Given the recent rash of web break-ins I thought it would be interesting to talk about personal security. Here are some steps you can take to keep yourself secure. The basics of course are simple things, IE use good passwords that are at least 8 characters, are combinations of upper and lowercase letters, contain special symbols and numbers. Make the password as long as the site will allow and you can reasonably remember.
Another simple basic is to not use the same password over and over again. For example, when Sony was hacked back in June, a lot of people had their usernames and passwords published on the internet. If you use the same name and password everywhere, it’s just a matter of time before someone hacks one of those sites and you’re compromised. Take the effort and do something unique for each site to keep yourself safe.
I was recently playing with Gmail, which I haven’t used much until lately. As I was setting up my account, I noticed they have a two-step authentication option. You should be able to see this on your settings page. If it’s not there, it’s probably because you’re using Google Apps and you need to talk to your domain administrator – it’s worth it.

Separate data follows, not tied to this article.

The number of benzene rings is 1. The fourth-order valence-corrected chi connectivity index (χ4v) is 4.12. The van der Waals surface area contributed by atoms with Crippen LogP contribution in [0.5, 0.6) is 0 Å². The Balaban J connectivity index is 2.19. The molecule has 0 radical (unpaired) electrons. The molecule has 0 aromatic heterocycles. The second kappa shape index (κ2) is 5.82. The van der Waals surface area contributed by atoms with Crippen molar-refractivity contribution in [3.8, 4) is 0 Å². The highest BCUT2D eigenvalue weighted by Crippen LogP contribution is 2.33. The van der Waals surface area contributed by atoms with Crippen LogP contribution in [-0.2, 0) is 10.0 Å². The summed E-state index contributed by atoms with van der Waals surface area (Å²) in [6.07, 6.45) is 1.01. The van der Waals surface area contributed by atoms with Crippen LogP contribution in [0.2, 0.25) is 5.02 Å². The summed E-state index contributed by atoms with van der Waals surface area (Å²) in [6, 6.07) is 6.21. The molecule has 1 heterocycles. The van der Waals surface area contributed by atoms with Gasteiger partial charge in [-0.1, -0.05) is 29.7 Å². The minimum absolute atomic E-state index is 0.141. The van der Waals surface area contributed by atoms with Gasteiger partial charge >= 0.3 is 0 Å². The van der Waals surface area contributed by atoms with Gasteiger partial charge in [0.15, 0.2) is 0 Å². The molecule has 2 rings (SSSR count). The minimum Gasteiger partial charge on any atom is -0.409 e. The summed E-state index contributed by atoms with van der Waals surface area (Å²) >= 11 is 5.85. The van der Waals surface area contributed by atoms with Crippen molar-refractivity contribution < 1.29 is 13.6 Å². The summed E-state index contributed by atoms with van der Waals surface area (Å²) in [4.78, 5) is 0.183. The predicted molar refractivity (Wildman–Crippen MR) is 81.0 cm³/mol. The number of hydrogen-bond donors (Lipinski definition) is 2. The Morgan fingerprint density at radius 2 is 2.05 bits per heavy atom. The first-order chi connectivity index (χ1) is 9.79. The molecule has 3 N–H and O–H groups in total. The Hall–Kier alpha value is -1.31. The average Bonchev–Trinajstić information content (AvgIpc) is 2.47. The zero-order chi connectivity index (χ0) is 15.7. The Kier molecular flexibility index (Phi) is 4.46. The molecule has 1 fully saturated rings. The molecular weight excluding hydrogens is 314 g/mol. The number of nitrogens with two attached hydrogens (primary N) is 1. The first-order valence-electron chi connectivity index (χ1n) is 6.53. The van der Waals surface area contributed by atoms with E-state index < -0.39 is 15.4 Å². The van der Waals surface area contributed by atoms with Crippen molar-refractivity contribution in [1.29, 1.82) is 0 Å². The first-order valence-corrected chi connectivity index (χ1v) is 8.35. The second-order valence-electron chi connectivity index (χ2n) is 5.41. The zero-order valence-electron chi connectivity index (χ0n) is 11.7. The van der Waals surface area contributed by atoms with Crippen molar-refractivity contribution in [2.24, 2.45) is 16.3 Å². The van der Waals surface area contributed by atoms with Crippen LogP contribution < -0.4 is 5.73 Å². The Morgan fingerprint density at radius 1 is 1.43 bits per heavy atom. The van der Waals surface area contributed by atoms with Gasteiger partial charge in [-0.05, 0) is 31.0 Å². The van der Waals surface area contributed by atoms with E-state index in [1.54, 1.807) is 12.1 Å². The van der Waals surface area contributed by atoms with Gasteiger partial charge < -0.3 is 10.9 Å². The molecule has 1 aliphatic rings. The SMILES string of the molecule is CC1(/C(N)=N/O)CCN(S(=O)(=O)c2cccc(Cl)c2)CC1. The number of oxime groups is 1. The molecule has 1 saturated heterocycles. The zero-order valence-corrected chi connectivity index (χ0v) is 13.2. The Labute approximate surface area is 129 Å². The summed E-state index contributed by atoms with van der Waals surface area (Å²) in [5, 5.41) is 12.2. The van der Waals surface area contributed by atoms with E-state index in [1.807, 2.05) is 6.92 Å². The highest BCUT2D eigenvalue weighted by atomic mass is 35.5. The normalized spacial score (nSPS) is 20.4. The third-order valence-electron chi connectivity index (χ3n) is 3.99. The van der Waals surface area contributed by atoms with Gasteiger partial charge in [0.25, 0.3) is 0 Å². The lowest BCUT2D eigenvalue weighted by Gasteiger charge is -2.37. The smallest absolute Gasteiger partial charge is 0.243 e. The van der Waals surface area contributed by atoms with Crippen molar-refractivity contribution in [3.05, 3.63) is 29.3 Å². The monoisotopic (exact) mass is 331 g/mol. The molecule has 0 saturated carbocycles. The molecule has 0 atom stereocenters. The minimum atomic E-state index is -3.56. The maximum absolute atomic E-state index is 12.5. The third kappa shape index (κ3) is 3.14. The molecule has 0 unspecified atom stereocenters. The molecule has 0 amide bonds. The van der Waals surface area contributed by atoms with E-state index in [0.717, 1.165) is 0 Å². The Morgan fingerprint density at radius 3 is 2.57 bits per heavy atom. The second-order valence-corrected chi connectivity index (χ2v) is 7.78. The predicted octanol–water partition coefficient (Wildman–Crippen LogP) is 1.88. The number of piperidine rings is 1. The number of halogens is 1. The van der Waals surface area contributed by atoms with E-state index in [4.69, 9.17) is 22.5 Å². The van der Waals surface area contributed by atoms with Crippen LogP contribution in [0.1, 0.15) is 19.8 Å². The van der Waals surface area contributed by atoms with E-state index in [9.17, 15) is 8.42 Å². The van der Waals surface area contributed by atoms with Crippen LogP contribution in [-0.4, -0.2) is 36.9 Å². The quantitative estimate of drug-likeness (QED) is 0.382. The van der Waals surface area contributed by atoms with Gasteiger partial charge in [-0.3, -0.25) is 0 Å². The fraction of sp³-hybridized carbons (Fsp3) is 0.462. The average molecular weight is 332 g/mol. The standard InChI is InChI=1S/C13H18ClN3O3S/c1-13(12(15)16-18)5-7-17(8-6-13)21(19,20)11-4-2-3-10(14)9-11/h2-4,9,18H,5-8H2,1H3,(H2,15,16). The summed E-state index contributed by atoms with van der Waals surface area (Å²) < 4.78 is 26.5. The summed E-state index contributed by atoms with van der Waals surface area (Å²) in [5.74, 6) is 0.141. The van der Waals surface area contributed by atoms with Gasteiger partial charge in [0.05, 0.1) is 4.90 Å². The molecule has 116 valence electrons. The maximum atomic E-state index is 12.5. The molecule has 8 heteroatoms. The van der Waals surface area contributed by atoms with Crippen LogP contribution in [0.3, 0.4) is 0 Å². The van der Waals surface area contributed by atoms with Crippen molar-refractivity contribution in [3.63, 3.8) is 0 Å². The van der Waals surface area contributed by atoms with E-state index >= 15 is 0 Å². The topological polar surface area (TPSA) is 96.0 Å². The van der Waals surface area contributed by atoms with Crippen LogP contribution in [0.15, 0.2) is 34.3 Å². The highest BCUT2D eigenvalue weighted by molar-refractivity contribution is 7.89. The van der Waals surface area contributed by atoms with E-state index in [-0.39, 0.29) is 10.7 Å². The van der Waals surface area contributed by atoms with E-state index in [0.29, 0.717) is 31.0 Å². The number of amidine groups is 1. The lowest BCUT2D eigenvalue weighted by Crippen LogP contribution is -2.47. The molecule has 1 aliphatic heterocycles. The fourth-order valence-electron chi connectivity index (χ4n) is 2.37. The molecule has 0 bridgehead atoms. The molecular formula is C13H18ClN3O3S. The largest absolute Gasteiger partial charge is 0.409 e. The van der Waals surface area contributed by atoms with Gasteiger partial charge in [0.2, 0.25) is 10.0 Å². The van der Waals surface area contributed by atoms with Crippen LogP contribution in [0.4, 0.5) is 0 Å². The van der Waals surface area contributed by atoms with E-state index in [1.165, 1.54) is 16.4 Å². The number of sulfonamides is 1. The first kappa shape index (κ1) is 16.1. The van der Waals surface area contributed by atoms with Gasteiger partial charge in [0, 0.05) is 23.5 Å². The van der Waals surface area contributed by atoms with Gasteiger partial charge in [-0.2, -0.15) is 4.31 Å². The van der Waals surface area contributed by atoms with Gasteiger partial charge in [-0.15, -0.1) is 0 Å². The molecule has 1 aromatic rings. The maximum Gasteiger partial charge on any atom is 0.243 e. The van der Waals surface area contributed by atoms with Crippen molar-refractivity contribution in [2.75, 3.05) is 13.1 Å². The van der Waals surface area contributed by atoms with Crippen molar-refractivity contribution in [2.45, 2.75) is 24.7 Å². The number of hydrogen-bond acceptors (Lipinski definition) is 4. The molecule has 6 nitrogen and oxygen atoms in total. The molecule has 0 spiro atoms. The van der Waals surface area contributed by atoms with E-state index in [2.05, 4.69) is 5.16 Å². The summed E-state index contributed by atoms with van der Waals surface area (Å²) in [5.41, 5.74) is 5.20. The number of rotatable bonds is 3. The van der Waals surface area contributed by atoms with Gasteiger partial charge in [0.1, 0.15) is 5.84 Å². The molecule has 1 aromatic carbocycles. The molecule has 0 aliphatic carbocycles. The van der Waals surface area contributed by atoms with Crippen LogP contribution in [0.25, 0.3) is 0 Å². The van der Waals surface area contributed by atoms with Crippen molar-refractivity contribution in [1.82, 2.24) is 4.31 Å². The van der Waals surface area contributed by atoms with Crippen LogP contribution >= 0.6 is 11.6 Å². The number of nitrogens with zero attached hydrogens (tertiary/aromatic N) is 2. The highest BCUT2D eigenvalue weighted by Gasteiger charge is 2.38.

So if you set this up, it basically does a phone text or voice message at the point when you try to login. For example, if I go to gmail.com and login, it will send a text message to my cell phone, and I get a unique code I need to login. I always have my phone, so it’s not inconvenient, and someone trying to get into my account needs to know my username, password, AND have my cellphone on them. At that point, I’ve got bigger problems.
Given the number of people who use gmail, this is probably something you can do yourself right now. Go ahead, give it a try. If you’re using other Google services, this can be critical. For example, the Foss Patents blog that I follow was shutdown because the author’s gmail was compromised. Using two-step authentication will help you avoid such problems.
What other simple tricks have you run into? Let me know.